Scott Aaronson

UT Austin, Fall 2016

Mondays, 2-5PM, Gates Dell Complex 5.516

This is an advanced graduate course about quantum complexity theory and its relationship to classical complexity theory. What that means is: we'll develop the theory of quantum computation, in a way that's accessible to computer scientists who might not even have seen quantum mechanics before. But we'll focus on a slightly unusual set of topics: ones where progress seems to depend as much on advances in classical complexity theory as it does on quantum advances, or where the whole difficulty is to rule out a classical solution to something that's known to be solvable quantumly, or where one wants to know whether one can solve a quantum problem (such as a circuit lower bound) without having to solve a corresponding classical problem. Likely topics will include:

- The basic framework of qubits, quantum gates, and quantum circuits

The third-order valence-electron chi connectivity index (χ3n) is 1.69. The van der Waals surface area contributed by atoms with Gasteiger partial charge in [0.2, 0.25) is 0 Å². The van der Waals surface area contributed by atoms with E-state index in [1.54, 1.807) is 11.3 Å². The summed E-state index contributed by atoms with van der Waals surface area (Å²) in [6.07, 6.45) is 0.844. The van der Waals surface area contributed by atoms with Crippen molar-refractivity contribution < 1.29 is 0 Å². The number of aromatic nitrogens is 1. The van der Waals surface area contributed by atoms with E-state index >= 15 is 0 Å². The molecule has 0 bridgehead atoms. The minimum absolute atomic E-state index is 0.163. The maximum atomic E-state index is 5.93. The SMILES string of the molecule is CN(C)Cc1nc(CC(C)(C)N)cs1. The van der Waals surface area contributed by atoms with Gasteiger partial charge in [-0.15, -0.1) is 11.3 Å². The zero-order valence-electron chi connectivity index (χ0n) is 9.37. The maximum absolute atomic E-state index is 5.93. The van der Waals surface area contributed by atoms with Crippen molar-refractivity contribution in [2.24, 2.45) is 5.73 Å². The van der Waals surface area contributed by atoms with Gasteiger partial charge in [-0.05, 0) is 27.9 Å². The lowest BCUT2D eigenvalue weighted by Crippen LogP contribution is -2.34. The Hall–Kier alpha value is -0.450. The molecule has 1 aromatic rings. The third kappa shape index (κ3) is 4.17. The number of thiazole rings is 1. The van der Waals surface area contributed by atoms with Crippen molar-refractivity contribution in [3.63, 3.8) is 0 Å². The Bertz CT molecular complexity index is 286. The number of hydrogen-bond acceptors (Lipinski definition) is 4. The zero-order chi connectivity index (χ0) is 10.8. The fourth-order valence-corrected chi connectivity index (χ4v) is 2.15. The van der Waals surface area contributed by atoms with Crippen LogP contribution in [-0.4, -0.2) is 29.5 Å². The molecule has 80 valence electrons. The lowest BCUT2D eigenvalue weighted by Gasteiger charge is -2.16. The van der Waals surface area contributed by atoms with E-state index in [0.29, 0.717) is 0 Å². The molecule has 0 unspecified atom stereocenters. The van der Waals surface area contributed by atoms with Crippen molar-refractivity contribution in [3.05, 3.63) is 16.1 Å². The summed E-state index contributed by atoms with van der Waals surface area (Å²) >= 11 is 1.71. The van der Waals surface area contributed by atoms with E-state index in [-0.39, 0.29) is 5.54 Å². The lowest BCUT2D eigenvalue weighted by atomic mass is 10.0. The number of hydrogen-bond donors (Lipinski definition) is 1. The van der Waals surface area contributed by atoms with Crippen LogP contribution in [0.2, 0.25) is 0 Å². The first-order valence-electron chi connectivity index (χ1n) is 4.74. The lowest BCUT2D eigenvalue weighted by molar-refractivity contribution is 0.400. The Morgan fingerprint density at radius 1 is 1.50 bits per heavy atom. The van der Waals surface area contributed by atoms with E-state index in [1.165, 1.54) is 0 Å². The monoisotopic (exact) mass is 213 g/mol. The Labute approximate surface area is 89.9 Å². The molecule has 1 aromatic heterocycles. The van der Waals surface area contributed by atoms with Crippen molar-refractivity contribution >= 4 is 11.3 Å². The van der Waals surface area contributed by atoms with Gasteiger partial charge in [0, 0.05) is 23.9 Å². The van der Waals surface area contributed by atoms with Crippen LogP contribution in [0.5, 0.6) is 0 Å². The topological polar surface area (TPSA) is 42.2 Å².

- BQP and its relationship with classical complexity classes
- The complexity of quantum states and unitary transformations; the Unitary Synthesis Problem
- Quantum versus classical proofs and advice
- Quantum money
- Applications of quantum complexity to AdS/CFT and the black-hole information problem
- Quantum versus classical query complexity; recent separations; maximum possible separations
- BosonSampling and the complexity of the permanent
- BQP versus the polynomial hierarchy

**Resources**

Barbados Lecture Notes on the Complexity of Quantum States and Transformations (the "textbook" for a large part of the course)

**Optional Problem Sets**